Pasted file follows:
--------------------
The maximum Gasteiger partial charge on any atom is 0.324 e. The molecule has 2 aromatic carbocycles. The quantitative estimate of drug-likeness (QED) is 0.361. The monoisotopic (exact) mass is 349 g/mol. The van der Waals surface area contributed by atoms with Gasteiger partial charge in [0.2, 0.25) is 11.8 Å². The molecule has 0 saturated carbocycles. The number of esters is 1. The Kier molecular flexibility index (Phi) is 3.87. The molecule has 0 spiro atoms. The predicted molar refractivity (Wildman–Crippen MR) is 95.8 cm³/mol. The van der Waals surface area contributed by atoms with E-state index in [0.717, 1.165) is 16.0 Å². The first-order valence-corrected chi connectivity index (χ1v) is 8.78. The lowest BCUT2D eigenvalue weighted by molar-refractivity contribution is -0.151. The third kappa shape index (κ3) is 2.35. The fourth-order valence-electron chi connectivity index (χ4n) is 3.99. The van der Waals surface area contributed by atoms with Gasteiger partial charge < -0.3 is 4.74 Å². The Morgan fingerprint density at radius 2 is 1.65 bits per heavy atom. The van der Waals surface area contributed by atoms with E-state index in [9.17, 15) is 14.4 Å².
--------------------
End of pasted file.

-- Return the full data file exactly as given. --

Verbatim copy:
The maximum Gasteiger partial charge on any atom is 0.324 e. The molecule has 2 aromatic carbocycles. The quantitative estimate of drug-likeness (QED) is 0.361. The monoisotopic (exact) mass is 349 g/mol. The van der Waals surface area contributed by atoms with Gasteiger partial charge in [0.2, 0.25) is 11.8 Å². The molecule has 0 saturated carbocycles. The number of esters is 1. The Kier molecular flexibility index (Phi) is 3.87. The molecule has 0 spiro atoms. The predicted molar refractivity (Wildman–Crippen MR) is 95.8 cm³/mol. The van der Waals surface area contributed by atoms with E-state index in [0.717, 1.165) is 16.0 Å². The first-order valence-corrected chi connectivity index (χ1v) is 8.78. The lowest BCUT2D eigenvalue weighted by molar-refractivity contribution is -0.151. The third kappa shape index (κ3) is 2.35. The fourth-order valence-electron chi connectivity index (χ4n) is 3.99. The van der Waals surface area contributed by atoms with Gasteiger partial charge < -0.3 is 4.74 Å². The Morgan fingerprint density at radius 2 is 1.65 bits per heavy atom. The van der Waals surface area contributed by atoms with E-state index in [9.17, 15) is 14.4 Å².